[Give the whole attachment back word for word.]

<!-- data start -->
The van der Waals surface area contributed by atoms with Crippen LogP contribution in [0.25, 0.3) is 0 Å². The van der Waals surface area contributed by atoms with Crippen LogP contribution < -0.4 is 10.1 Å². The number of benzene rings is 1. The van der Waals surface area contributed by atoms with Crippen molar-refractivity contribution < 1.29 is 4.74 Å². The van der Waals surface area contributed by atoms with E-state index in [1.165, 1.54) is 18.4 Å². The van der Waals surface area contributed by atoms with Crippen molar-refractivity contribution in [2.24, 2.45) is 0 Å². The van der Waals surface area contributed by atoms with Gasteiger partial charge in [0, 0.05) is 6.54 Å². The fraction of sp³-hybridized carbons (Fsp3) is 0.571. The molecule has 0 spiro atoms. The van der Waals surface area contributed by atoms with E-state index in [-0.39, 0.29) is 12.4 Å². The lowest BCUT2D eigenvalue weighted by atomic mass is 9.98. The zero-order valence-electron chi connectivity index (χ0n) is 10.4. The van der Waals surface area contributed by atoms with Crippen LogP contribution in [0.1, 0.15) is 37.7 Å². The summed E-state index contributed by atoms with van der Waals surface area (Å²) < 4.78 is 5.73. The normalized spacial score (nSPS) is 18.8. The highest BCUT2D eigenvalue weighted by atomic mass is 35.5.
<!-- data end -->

The van der Waals surface area contributed by atoms with Crippen LogP contribution in [0.25, 0.3) is 0 Å². The van der Waals surface area contributed by atoms with Crippen LogP contribution < -0.4 is 10.1 Å². The number of benzene rings is 1. The van der Waals surface area contributed by atoms with Crippen molar-refractivity contribution < 1.29 is 4.74 Å². The van der Waals surface area contributed by atoms with E-state index in [1.165, 1.54) is 18.4 Å². The van der Waals surface area contributed by atoms with Crippen molar-refractivity contribution in [2.24, 2.45) is 0 Å². The van der Waals surface area contributed by atoms with Gasteiger partial charge in [0, 0.05) is 6.54 Å². The fraction of sp³-hybridized carbons (Fsp3) is 0.571. The molecule has 0 spiro atoms. The van der Waals surface area contributed by atoms with E-state index in [-0.39, 0.29) is 12.4 Å². The lowest BCUT2D eigenvalue weighted by atomic mass is 9.98. The zero-order valence-electron chi connectivity index (χ0n) is 10.4. The van der Waals surface area contributed by atoms with Crippen LogP contribution in [0.1, 0.15) is 37.7 Å². The summed E-state index contributed by atoms with van der Waals surface area (Å²) < 4.78 is 5.73. The normalized spacial score (nSPS) is 18.8. The highest BCUT2D eigenvalue weighted by atomic mass is 35.5.